This morning, I read an email from a coach attending a tournament that attracts very competitive teams. His team had been scheduled around a group of four teams that were coached by one coach. As it turned out, he got a schedule that has him playing one early morning game and then then not again until very late in the afternoon on the first day. And then, again very early in the morning on the second day.
He was quite upset, and with good reason. He paid the same price to get in the tournament. He has the same expectations of good competition and should be given the same opportunity for a trophy as the four teams coached by the same coach. I doubt, however, the tournament can do little to even out the play. And this coach will probably not be back.
Our advice: As more and more clubs adopt the multiple-team-one-coach policy as a way to save money, consolidate skill, etc, etc, dealing with these teams is having effects on your tournament schedule in ways that had not been anticipated. NOW is the time to craft a policy, publish it and stick to it consistently!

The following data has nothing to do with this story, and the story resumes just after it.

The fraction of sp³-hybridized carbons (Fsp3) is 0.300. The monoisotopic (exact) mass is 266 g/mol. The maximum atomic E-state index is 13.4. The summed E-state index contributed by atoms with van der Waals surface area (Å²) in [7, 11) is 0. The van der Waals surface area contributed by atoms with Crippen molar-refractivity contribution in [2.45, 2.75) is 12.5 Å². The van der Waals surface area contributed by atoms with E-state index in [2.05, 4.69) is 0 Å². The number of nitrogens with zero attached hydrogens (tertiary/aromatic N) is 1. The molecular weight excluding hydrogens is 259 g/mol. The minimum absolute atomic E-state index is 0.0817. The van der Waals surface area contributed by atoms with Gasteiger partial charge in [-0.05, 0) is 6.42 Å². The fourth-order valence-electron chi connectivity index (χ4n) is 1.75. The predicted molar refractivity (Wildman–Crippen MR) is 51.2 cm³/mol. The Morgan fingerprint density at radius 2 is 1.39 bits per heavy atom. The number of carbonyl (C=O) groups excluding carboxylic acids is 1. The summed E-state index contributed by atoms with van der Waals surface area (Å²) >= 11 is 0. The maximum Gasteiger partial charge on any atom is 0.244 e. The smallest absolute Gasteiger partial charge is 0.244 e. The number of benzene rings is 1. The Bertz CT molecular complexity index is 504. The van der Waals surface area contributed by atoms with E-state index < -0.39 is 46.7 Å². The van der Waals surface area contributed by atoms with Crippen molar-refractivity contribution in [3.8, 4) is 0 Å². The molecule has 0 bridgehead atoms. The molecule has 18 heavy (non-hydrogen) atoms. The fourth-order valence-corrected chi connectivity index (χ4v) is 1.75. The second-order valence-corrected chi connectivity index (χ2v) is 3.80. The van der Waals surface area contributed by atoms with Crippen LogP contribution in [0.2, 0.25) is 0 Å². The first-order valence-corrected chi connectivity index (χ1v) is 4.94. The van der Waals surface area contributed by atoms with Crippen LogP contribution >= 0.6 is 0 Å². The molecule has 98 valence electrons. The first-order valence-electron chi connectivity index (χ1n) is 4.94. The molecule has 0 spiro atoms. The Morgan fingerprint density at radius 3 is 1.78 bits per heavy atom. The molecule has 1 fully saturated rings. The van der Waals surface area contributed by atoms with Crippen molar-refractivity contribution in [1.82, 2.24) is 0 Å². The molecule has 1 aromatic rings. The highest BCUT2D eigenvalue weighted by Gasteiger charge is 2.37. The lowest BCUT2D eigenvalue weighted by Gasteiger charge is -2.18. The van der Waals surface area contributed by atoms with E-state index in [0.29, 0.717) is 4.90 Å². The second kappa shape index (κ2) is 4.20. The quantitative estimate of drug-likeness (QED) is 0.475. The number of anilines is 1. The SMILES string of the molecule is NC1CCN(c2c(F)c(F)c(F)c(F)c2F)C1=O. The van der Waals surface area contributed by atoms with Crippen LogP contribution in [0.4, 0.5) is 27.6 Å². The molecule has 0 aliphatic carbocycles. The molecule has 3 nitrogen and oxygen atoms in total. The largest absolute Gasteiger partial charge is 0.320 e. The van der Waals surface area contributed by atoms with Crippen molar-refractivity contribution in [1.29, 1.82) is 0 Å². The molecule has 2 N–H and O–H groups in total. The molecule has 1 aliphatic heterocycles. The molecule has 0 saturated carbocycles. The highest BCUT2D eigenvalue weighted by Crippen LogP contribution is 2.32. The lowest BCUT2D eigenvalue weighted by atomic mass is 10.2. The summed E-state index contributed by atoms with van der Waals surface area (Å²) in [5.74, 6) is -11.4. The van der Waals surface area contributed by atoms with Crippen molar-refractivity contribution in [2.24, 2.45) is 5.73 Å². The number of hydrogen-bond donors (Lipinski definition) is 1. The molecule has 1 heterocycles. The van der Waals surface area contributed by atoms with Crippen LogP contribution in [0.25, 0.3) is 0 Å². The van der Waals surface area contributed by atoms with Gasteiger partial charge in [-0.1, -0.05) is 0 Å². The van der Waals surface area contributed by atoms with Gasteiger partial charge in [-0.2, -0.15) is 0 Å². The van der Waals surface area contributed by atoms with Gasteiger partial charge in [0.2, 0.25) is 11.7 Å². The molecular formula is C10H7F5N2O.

If your policy is designed to attract teams that are coached by on coach and your marketing push is a schedule that suits them, be prepared to reject teams that have their own coach. Long term, we believe a multiple-team coach system is bad business for tournaments. It takes control of the schedule and brand away from the tournament and hands it over to the teams. While scheduling multiple-team coaches for no conflicts may look like customer service from the onset, it is usually the first step in the demise of the event. The next step is price breaks for multiple teams, comp rooms for the coach, etc, etc. If all you attract are mutiple-team coaches, you don’t need an MBA to see where that ultimately leads.
Never forget: The coaches are primarily interested in what gives them the best deal, not what is best for the tournament event.